That is where 'Dwell Time' comes in. Dwell Time, which has come into existence only in the past six-nine months, is turning out to be a good metric that allows companies to see for how many seconds a user engages with an ad, depending on the movement and placement of the cursor on the ad.

Khoo also shared a very interesting interactive digital campaign by Volkswagen, where it associated with Twitter. The campaign was for its range of cars. Here, a person could key in his Twitter name and it would run a search on the Twitter account to see what kind of subjects he/she has tweeted about and in turn, display the car that it thinks would suit him/her the most.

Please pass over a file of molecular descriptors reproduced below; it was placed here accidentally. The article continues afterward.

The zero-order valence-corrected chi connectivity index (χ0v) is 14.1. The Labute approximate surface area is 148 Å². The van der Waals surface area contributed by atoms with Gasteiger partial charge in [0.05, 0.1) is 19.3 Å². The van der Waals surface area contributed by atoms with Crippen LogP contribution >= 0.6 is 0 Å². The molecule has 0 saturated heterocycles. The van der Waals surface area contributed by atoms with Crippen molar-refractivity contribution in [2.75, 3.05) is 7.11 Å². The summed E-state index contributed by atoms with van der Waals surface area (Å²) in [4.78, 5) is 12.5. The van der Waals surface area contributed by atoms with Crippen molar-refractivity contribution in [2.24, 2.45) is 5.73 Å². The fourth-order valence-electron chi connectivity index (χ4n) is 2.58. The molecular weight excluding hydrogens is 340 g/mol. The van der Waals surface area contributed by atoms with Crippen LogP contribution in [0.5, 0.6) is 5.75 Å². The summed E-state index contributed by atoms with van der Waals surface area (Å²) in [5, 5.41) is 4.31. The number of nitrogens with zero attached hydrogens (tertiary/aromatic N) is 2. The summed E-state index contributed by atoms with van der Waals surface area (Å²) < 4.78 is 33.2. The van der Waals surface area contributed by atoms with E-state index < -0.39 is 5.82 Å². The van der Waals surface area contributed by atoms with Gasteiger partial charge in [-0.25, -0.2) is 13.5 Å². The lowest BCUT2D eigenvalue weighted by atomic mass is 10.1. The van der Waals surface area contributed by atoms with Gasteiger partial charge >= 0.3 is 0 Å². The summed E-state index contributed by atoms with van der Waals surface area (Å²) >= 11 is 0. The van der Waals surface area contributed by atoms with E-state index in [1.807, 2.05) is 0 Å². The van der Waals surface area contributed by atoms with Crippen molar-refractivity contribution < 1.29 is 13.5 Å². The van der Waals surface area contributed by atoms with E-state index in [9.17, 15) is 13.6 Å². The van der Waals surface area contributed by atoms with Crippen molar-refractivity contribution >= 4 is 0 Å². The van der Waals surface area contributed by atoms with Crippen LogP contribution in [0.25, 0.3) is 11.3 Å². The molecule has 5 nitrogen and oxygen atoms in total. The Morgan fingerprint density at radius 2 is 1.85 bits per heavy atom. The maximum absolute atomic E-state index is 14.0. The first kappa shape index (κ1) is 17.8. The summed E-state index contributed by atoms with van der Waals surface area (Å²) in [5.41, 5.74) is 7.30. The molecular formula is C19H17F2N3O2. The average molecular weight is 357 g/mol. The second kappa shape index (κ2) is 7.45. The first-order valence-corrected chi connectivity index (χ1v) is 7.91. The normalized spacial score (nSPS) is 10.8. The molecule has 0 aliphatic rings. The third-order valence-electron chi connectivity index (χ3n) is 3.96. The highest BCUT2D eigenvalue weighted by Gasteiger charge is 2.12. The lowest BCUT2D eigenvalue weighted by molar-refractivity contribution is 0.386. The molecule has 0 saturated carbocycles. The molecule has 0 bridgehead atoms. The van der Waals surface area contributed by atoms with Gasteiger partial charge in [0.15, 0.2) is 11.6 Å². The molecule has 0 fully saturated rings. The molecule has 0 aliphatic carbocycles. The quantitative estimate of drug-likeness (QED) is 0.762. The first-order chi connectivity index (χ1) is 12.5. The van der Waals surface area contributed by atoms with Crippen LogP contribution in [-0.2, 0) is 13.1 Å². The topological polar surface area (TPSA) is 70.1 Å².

Maya Hari, director, digital, Condé Nast India shed light on digital trends and strategies. Sharing what makes digital tick, she said that the key factors were immediacy, interactivity and ubiquitous access.

Hari went on to share examples of how big brands smartly leveraged the digital medium.

Fashion brand FCUK launched 'YouTique', its YouTube channel featuring a series of stylist videos giving users expert advice on such topics as 'How to look cool on Casual Friday' and 'How to sparkle at a wedding', using items and accessories from the retailer's latest collection.

Another great idea was by top brand Coach, maker of luxury lifestyle handbags and accessories, which launched the 'Poppy Project' where people could install the widget on their blogs. The user whose readers had most interaction with the poppies won a grand prize - and if they spotted a Coach bag, then they received a gift.

Hari also suggested that brands should ask themselves 'What's my DQ or digital quotient?'. This can be answered with subsequent questions like, 'Do you have a website?', 'Are you digitally marketing?', 'Are you present on social media?' and lastly, 'What is your mobile strategy?'.